Tech for Public Good: Should public worry for
data privacy implications with the deployment
of digital surveillance Cameras around Kigali?
Collection, handling and sharing of private data and public information
continue to bring dividing opinions as government embark on tapping into
ICT solutions to ensure efficiency and enhance data privacy.
Starting from May this year, the government of Rwanda has embarked on
putting up the Closed-Circuit Television (CCTV) cameras all around the
main roads of the city of Kigali.
According to the Rwanda Information Society Authority (RISA) and
Rwanda National Police, who are in charge of implementing this
policy,the use of CCTVs will significantly boost security by establishing a
robust mechanism of detecting, and preventing crime.
The Inspector-General of Police, Dan Munyuza indicates that the use of
camera networks across the country, anchored in special presidential
directives, is in line with ensuring the general public security.
During a recent press briefing, the IGP stated, “They are well advanced to
the extent they don’t only capture the traffic speed, there those which
monitor the violations of road traffic regulations, and there those that
could run number plate recognition of vehicles, and we can see them from
the commanding post here at the police headquarters,”
An online source defines a closed-circuit television(CCTV) as, ‘a video
surveillance type of camera network system that enables surveillance by
transmitting its signals only to the screens that are directly connected to it.’
Apart from the CCTV Networks in Kigali city, the government has
implemented the “traffic radars” on major highways that link capital city
Kigali with neighbouring countries. since earlier in May this year, over
hundreds of traffic radar devices will have been installed.
These include Kigali- Kagitumba as you connect to Kagitumba border
with Uganda, Kigali- Rusumo on your way to Tanzania, Kigali-Nyamata-
Nemba connecting with Burundi, Kigali-Muhanga-Huye- Rusizi going in
the south-west border with Democratic Republic of Congo and Kigali-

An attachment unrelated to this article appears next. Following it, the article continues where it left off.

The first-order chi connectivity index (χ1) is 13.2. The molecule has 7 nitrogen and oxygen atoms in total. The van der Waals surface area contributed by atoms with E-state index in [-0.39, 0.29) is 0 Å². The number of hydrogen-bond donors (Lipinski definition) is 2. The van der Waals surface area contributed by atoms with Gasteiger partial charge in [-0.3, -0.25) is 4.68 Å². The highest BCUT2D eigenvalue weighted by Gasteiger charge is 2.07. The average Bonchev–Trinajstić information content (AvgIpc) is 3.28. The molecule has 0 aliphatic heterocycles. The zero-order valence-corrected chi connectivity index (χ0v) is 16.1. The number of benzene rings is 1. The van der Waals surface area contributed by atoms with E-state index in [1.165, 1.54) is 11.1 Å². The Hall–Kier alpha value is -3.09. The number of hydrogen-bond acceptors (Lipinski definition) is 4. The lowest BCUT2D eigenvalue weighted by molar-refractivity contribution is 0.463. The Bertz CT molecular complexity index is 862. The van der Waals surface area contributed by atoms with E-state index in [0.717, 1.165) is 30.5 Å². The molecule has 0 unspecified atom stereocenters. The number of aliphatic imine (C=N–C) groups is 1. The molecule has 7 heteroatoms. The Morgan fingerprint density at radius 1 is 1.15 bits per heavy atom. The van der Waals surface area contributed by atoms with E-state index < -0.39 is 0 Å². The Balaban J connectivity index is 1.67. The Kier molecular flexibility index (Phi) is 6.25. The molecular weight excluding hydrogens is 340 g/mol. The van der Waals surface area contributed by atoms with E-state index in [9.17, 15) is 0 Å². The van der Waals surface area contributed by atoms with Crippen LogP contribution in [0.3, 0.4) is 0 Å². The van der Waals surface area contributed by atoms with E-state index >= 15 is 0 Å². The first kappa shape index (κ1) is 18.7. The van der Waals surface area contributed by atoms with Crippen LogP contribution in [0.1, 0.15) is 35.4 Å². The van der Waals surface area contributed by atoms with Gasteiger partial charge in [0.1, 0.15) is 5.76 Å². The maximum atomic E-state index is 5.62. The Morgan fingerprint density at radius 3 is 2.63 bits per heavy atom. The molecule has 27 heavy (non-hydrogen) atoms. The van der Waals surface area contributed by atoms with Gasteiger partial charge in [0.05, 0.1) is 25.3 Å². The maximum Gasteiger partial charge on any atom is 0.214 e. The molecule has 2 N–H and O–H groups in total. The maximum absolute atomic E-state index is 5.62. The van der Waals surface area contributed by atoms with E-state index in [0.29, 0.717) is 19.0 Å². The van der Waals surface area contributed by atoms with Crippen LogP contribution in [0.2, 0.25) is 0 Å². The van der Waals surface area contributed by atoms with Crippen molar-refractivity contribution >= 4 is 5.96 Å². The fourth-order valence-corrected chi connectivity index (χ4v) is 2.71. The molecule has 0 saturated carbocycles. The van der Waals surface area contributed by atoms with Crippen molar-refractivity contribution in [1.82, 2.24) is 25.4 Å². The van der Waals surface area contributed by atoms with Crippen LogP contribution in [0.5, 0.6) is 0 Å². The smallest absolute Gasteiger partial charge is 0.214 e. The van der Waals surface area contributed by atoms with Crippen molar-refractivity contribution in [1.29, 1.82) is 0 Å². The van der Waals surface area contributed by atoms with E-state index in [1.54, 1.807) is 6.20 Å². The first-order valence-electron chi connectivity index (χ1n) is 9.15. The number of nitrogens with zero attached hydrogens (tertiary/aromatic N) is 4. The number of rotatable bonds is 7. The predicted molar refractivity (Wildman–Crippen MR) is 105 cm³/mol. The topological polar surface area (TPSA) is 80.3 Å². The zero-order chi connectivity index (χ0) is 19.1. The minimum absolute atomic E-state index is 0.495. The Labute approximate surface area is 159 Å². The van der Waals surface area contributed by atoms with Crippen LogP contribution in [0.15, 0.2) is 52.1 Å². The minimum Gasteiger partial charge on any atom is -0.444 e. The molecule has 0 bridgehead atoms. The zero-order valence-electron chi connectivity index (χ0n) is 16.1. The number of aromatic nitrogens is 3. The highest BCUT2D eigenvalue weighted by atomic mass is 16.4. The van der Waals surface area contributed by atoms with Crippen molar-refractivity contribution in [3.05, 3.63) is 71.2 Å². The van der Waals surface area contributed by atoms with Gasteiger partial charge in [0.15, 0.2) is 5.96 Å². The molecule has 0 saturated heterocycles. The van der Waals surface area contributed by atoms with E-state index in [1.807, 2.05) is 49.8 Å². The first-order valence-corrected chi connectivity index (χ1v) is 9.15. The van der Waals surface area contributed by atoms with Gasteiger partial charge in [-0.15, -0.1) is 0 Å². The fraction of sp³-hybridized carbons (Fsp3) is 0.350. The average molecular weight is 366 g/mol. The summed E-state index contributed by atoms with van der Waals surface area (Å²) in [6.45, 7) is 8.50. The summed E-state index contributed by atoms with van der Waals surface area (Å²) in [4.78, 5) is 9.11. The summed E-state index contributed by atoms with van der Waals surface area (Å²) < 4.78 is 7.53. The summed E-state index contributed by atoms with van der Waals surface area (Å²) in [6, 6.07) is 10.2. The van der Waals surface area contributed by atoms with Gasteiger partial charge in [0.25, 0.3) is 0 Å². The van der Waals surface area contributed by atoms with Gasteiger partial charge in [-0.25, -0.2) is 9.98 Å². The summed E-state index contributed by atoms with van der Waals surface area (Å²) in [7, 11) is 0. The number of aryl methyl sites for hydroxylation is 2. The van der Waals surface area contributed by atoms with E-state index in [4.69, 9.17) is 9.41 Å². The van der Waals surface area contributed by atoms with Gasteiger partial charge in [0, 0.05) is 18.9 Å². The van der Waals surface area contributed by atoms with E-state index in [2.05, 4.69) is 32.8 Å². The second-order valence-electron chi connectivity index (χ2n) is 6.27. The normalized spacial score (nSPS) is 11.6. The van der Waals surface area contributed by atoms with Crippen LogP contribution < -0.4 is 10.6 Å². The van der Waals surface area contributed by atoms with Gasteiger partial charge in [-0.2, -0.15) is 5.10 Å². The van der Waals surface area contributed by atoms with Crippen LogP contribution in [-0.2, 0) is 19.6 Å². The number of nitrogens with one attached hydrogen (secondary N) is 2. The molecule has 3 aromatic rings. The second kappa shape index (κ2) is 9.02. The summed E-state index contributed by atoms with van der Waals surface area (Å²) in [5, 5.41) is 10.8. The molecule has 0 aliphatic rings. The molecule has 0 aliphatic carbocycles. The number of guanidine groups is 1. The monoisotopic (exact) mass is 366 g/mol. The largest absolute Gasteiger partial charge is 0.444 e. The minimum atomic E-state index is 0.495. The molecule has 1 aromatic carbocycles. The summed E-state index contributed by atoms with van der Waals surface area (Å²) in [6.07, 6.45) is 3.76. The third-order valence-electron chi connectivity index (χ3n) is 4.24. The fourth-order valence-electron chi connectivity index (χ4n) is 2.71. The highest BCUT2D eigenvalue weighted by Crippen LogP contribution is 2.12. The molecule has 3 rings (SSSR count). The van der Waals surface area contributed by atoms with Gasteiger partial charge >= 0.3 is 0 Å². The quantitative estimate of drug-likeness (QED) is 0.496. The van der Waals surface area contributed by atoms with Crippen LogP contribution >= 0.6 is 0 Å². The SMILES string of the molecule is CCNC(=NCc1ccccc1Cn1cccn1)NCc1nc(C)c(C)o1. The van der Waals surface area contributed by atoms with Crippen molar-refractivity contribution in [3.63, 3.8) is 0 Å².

Musanze as you connect with DR Congo in the north-west.
In addition, the government has adopted a new policy along with a number
of measures; the use of technology that would significantly improve road
safety and security of its users. Government officials emphasize that all
these measures add up on the Law Governing Information and
Communication Technologies of 2018, which provides for prevention and
punishment against cybercrime offences.
“We are going to roll out the installation of the radar countrywide with
much emphasis made on the accident spots. Some of them will be static
whereas others will be mobile and placed on a certain area for a different
purpose,”. Munyuza revealed that a survey that had been carried out on
the roads had indicated several places, and it had suggested where all these
cameras would be installed.
According to the head of Rwanda national Police IGP Munyuza, which is
now under the docket of the newly reintroduced Ministry of Internal
Security, CCTV data is collected through a dedicated private network
which can not be accessible over the Internet. The storage of this data is
regulated by internal standard operating procedures of the Rwanda
National Police and the use of relevant tools to secure the IT environment.
However, there are some concerns about the process of collection,
handling and sharing of personal data and risks of illegal surveillance
through the use of CCTVs which continue to divide the public opinion.
In this context of the introduction of the cutting-edge digital surveillance
technology capacity, coupled with the massive development of the digital
economy in both public and private sector requires the need to have a
comprehensive data protection legal framework in place, to protect and
promote the right to privacy.
Data collection in the wake of data scandals such as Cambridge Analytica
and the 2018 Google data breach have culminated to public scepticism in
ways of data in which data is collected and processed.
A great responsibility is placed on the state to protect the privacy of
citizens by implementing more comprehensive guidelines preventing
government and corporations from overstepping their boundaries by
articulating the rights and freedoms of people in digital spaces, meaning
data subjects can request information about why and how their data is
This is considering that today Rwanda is striving for the digital era with